The peloton in Boston is growing.
Yet another indoor cycling studio is opening in the city, bringing a taste of the steep hills and grind of an outdoor road race to a downtown office building. Set to open July 7 on Federal Street, B/SPOKE would be at least the eighth indoor cycling studio to open in Boston in the last three years.
“The world is trending healthier,” said B/SPOKE cofounder Mark Partin. “This is not just a temporary fad. I think it’s kind of a permanent trend.”
Though it is an old form of fitness, indoor cycling is booming again And this new generation of studios is pitching its high-intensity, quad-busting classes as more physically and socially rewarding than a solo workout at a typical gym.
“People are losing these big-box gyms,” said Jessica Bashelor, who runs the Handle Bar, which has cycling studios in South Boston and the Fenway. Indoor cycling, she said, fills a niche between outdoor cycling and other instructor-led fitness regiments. An indoor cycling class, she said, “is more like a dance class than a casual bike ride outside.”
‘What I would liken it to is the growth you’ve seen in yoga studios.’
Perhaps because of the echoes to spinning classes, this generation of indoor cycling studios typically draw a female-heavy clientele. But Partin and B/SPOKE cofounder Ryan Olsen are shooting for a mixed crowd, going so far as to carefully design a motif for their studio that they call, “industrial Zen,” with blackened steel and reclaimed wood, to make male riders feel comfortable.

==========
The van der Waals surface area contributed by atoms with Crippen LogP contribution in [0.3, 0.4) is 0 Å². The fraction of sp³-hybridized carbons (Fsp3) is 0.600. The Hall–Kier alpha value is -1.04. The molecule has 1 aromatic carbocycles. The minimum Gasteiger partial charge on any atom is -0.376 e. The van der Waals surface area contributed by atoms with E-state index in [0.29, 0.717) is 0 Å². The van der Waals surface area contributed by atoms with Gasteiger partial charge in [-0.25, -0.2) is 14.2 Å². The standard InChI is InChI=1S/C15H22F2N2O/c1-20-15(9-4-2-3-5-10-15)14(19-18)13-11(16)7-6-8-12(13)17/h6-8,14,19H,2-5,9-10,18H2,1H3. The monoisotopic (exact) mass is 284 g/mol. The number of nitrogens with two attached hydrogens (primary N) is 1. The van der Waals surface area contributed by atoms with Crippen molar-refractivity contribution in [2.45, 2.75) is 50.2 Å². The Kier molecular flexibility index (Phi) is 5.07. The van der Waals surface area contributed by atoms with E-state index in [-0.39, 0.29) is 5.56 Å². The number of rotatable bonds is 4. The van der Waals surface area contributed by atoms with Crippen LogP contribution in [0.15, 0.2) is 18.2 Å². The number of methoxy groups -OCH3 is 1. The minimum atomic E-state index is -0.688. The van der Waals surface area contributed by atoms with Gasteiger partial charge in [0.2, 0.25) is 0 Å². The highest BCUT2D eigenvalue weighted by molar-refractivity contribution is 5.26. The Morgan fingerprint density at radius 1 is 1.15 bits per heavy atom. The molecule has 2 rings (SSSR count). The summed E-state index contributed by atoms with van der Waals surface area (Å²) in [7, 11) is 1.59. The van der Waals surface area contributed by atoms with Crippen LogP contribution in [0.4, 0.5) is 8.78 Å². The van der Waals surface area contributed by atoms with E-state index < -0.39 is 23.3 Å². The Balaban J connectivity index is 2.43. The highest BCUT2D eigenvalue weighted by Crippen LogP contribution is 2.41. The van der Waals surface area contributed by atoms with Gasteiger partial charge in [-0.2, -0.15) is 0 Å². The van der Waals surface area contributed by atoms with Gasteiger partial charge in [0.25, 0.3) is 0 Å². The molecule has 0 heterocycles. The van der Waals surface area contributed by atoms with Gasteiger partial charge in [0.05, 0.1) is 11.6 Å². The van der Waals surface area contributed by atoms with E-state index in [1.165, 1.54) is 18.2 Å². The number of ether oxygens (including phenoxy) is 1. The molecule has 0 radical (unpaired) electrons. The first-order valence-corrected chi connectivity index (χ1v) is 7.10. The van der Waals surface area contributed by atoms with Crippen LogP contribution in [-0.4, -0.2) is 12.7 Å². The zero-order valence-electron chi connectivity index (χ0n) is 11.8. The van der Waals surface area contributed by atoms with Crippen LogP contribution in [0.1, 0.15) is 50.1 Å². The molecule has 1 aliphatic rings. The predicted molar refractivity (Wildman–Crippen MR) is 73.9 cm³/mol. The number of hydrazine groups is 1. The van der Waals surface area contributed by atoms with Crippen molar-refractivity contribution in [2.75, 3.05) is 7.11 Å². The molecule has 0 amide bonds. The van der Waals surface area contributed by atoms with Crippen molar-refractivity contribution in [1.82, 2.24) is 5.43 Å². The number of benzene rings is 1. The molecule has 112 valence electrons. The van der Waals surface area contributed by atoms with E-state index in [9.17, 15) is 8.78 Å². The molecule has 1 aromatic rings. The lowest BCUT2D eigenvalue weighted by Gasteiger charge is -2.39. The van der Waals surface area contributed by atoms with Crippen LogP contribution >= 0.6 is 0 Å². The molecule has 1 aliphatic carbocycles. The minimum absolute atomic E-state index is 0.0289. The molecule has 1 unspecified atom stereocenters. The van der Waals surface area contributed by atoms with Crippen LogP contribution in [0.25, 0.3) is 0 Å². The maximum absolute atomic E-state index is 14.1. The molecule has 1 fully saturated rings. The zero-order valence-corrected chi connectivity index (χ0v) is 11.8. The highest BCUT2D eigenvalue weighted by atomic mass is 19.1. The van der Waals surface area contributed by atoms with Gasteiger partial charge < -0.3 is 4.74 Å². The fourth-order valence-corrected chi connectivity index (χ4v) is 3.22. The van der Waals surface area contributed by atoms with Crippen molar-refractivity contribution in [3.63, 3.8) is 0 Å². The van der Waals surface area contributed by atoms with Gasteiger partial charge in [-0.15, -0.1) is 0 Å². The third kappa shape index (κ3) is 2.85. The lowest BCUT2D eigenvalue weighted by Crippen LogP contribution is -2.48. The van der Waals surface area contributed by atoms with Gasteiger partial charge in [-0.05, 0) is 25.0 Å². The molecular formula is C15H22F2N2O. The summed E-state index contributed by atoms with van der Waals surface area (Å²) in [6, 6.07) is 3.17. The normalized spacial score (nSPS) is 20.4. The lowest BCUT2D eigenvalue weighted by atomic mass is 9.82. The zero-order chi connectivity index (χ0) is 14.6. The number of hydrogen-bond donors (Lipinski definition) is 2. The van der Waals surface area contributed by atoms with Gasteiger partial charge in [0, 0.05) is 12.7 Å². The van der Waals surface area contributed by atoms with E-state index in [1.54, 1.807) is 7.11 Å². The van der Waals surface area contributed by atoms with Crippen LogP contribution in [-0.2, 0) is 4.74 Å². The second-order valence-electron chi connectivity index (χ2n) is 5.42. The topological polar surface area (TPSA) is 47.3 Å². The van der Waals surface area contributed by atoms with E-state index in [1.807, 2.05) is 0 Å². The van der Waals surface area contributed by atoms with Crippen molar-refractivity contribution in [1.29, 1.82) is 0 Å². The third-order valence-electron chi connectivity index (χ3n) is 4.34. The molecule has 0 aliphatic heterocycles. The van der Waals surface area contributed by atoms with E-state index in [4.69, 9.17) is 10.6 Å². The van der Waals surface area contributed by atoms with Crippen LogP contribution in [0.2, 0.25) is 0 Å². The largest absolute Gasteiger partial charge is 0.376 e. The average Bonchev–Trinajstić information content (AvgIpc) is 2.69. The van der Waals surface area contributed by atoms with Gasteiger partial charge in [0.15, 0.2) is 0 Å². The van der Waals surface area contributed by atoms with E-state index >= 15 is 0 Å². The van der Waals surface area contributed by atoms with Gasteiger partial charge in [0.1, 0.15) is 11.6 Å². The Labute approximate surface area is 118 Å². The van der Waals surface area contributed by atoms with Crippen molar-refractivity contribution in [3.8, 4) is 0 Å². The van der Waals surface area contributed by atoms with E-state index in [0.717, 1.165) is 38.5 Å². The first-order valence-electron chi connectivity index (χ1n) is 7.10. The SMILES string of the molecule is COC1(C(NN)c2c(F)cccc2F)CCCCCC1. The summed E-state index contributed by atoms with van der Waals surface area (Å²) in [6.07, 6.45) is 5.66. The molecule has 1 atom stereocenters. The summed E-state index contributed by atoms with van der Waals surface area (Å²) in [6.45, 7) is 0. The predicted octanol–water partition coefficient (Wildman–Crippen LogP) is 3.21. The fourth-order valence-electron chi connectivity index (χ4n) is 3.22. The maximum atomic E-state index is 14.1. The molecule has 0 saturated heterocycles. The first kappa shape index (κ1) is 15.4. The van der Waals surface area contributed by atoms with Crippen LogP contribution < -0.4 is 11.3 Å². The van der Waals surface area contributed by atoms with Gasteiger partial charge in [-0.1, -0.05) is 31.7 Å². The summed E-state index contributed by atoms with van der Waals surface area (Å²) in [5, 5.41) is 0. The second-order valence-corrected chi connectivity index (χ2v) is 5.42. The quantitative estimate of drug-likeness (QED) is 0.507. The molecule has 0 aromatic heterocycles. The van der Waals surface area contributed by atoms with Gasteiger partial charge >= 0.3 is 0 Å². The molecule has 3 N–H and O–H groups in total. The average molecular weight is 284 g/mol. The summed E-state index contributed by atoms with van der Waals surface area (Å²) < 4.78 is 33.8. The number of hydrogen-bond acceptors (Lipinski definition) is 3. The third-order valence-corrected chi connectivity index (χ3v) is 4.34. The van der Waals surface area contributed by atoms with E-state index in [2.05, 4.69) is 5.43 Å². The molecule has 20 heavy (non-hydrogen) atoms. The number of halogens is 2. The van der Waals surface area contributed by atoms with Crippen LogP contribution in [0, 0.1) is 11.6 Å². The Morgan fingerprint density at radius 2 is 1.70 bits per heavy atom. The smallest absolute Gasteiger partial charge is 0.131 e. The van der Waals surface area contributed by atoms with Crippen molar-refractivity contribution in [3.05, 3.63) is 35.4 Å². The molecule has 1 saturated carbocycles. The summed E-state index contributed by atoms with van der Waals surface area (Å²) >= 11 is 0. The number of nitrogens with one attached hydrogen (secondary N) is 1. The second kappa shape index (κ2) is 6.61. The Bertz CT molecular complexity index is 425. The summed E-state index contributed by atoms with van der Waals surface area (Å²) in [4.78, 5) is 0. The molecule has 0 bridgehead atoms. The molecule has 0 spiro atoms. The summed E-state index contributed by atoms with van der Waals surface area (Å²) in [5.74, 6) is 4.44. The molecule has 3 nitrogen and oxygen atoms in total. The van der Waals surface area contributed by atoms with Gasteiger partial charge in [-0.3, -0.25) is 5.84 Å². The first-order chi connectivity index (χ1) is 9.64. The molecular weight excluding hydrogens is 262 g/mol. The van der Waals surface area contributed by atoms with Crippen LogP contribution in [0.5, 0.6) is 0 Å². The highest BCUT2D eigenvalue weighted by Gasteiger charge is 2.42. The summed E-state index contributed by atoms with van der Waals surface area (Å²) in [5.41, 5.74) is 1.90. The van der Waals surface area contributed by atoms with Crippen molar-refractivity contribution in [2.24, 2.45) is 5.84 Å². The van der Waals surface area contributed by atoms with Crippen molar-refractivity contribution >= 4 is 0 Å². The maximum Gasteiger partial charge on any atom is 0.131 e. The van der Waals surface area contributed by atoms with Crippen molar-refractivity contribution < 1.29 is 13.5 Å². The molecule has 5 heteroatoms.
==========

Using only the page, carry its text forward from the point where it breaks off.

“Downtown, in a financial area, there are a lot of males,” said Olsen. “I think that taboo of spinning in general is sort of gone. There’s a lot of cycling outdoors.”
Like the other studios, B/SPOKE plans to charge $20 to $27 for 45-minute classes, with longer classes for more hard-driving riders. The workout is pretty straightforward: dim the lights, crank the music, and pedal until your legs are sore.
Partin and Olsen spent the past 18 months working on B/SPOKE, and said their market research convinced them there is strong demand for the studio in downtown Boston. Moreover, Partin believes indoor cycling studios are not a fad, and not only will endure, but distinguish themselves from large gyms that happen to have stationary bikes.
“What I would liken it to,” Partin said, “is the growth you’ve seen in yoga studios,” which continued to thrive even after the big gym chains offered their own yoga classes.
Before going into business together, Partin and Olsen worked in the finance industry in New York, where each took up cycling to recover from injuries. Although they enjoyed the classes, Partin said the studios where they worked out didn’t quite strike the right tone for them. So in 2013, they decided to open their own studio, in Boston, where Olsen grew up and Partin went to college.
“We had always kicked around the idea the year before, but it takes one thing to talk and another to come on and do it,” said Olsen.
Classes will begin at 5 a.m, and B/SPOKE will offer two lunch-hour classes as well. The studio also has six showers stocked with Aesop skin care products, so riders can clean up before heading into work.
The pair declined to disclose how much they have invested in the studio, but they are already contemplating an expansion, as well as launching a line of branded activewear and casual clothing.
SoulCycle, a New York chain with a studio in Chestnut Hill, is one chain known for its strong brand, with some people even hosting birthday parties built around a spinning class. The chain has won a gaggle of celebrity endorsements, including television personality Oprah and Lena Dunham, creator of the HBO series, “Girls.”
But Partin said SoulCycle’s glam approach isn’t for him.
“It’s not that we’re doing something the right way and they’re doing it the wrong way — just that we’re doing it different,” Partin said. “We kind of like going with the flow.”